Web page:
Toddler Behavior: My Child Has A Fear of Haircuts

Hi Dr. Heather, My three-year old absolutely hates haircuts. Between the ages of 1 and 2, my barber cut his hair for free. He was fine at first, but then I think the clippers pulled him once, and he has not forgotten. We tried a children's barber a couple of times, but, whether she used scissors or clippers, the toys and movies and lollipops did little to quell his fears. Now, my wife cuts his hair with clippers, and he seems to dread it. He screams even when nothing is touching his head. It takes the two of us to hold him down and it’s a draining experience for all involved (but at least we're not paying forit!). Any suggestions?

Love the site. Thanks for sharing your wisdom.

Tim

Hi Tim!

You have a great question. Your little guy feels he has no choice about the haircutting, following what sounds like a scare for him. Kids at this age let their imaginations get the best of them, and they DO fear what those clippers (or scissors) can do to them.

They are actually wrestling with their OWN feelings of aggression, so fears of monsters, clippers, dogs, and stuff like that are common at this age.

As they struggle with their fear of losing control and actually hurting someone (or breaking something), they become afraid someone or something will hurt THEM.

It's important to give some control back to your little man in a situation like this; otherwise, you're setting him up to fight you as his only response to trying new (and possibly scary) things.

Here are some things to try:

Talk to him about what happened. "I know you got scared that time. The clippers pulled your hair and you thought it would hurt. I know it makes a weird noise. Tell me what you remember about that time? Why did it scare you?" Find out the specifics of what it's like in his mind about the clippers. Listen carefully to all the details. Tell him you promise not to force him to have a haircut, ever again. "I know that time we had to hold you down, but you're a big boy now, big enough to sit still, at least for a super-short mini-haircut. I'm sorry we did that, we're going to try it a different way from now on."If you take all the control away from him, he's just going to try to hold on to some form of power by resisting even more.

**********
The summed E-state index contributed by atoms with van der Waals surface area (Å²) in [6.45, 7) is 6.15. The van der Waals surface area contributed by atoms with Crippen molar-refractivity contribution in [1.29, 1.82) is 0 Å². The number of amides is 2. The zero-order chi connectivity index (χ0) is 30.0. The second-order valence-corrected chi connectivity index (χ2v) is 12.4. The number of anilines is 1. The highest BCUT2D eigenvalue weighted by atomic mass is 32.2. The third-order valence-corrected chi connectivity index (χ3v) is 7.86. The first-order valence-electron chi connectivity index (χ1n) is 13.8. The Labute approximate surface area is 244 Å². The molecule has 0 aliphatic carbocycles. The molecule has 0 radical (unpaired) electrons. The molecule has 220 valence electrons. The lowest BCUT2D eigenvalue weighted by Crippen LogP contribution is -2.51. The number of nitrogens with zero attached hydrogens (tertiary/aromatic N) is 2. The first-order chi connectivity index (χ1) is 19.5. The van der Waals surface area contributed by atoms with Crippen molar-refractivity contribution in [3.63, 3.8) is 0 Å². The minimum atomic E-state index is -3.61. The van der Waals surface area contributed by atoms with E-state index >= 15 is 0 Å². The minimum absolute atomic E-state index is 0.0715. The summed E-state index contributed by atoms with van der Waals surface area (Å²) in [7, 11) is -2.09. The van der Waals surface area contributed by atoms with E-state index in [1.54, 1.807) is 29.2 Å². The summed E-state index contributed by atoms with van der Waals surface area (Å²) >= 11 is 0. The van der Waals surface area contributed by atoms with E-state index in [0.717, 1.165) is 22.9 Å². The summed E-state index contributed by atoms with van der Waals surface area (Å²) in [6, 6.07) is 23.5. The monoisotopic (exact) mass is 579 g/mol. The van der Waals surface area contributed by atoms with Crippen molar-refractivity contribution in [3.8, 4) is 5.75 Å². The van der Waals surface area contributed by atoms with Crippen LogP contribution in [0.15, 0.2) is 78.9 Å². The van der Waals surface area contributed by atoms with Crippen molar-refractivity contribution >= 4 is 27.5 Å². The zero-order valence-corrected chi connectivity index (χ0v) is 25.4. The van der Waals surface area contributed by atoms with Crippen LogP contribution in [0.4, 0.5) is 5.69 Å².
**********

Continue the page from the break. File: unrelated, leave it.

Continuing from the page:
Try to make some accommodations for him, based on what you found out. "The clippers scared you because they pulled on you by accident (or whatever he says happened). Do you want to see how it works on Daddy? Do you want to try to hold it for a second when it's on? I promise, today is NOT a haircut day for you. No haircut for you, we're just looking at the clippers today."

Ask him what would help him handle the clippers. "OK, we understand it's scary for you. We can have fewer haircuts, for awhile. Maybe next time, we try to clip your hair for just a few seconds. (turn on the clippers for like 10 seconds to let him see how long that is.) See? Can we cut your hair next time for just this long? Not the whole haircut, just the sides (or back, or whatever). Not today, just next Tuesday, when Daddy gets his haircut too. Mommy can cut my hair first, so you can see how it works."

Offering some choices and accommodations will help to assuage his fears, but it might take some time. Fears like this are common, but working with your kid is very likely to help come to some more positive outcome. He'll start to feel that he's part of the process, and that you are going to work together, WITH him, to come to a solution.

This will add to a great foundation of working together to solve fears and problems over the years! Instead of "Mom and Dad force me to do stuff that's really scary", It'll be, "Mom and Dad help me to figure out new ways to do scary things, and realize they're not so scary after all".

Good luck, and happy haircutting! Dr. Heather, the BabyShrink